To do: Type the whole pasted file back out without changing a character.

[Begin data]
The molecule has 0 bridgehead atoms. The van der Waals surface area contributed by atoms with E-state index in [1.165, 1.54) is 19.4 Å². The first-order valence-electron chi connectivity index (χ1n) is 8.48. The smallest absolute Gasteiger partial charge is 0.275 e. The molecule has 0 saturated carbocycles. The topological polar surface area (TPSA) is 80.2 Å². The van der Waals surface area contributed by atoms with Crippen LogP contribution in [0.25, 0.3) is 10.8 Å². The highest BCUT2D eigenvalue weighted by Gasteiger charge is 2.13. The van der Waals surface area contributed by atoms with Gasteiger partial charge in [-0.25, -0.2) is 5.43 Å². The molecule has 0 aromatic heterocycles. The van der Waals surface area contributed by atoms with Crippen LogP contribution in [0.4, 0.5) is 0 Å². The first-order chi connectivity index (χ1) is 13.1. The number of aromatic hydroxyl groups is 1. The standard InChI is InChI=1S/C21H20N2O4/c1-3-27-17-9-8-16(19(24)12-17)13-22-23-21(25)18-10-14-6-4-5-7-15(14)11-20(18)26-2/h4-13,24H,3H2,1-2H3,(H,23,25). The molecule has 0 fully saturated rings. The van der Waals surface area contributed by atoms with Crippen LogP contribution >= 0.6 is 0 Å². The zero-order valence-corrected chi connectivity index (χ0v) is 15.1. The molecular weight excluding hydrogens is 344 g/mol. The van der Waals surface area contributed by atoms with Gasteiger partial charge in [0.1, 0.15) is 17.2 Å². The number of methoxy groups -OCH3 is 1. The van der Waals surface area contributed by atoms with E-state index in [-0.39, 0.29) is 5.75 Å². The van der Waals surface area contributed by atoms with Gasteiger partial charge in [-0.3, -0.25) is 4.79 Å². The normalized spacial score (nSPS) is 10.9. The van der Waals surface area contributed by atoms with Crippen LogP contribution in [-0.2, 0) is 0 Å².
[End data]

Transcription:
The molecule has 0 bridgehead atoms. The van der Waals surface area contributed by atoms with E-state index in [1.165, 1.54) is 19.4 Å². The first-order valence-electron chi connectivity index (χ1n) is 8.48. The smallest absolute Gasteiger partial charge is 0.275 e. The molecule has 0 saturated carbocycles. The topological polar surface area (TPSA) is 80.2 Å². The van der Waals surface area contributed by atoms with Crippen LogP contribution in [0.25, 0.3) is 10.8 Å². The highest BCUT2D eigenvalue weighted by Gasteiger charge is 2.13. The van der Waals surface area contributed by atoms with Gasteiger partial charge in [-0.25, -0.2) is 5.43 Å². The molecule has 0 aromatic heterocycles. The van der Waals surface area contributed by atoms with Crippen LogP contribution in [0.4, 0.5) is 0 Å². The first-order chi connectivity index (χ1) is 13.1. The number of aromatic hydroxyl groups is 1. The standard InChI is InChI=1S/C21H20N2O4/c1-3-27-17-9-8-16(19(24)12-17)13-22-23-21(25)18-10-14-6-4-5-7-15(14)11-20(18)26-2/h4-13,24H,3H2,1-2H3,(H,23,25). The molecule has 0 fully saturated rings. The van der Waals surface area contributed by atoms with Crippen LogP contribution >= 0.6 is 0 Å². The zero-order valence-corrected chi connectivity index (χ0v) is 15.1. The molecular weight excluding hydrogens is 344 g/mol. The van der Waals surface area contributed by atoms with Gasteiger partial charge in [0.1, 0.15) is 17.2 Å². The number of methoxy groups -OCH3 is 1. The van der Waals surface area contributed by atoms with E-state index in [-0.39, 0.29) is 5.75 Å². The van der Waals surface area contributed by atoms with Gasteiger partial charge in [-0.3, -0.25) is 4.79 Å². The normalized spacial score (nSPS) is 10.9. The van der Waals surface area contributed by atoms with Crippen LogP contribution in [-0.2, 0) is 0 Å².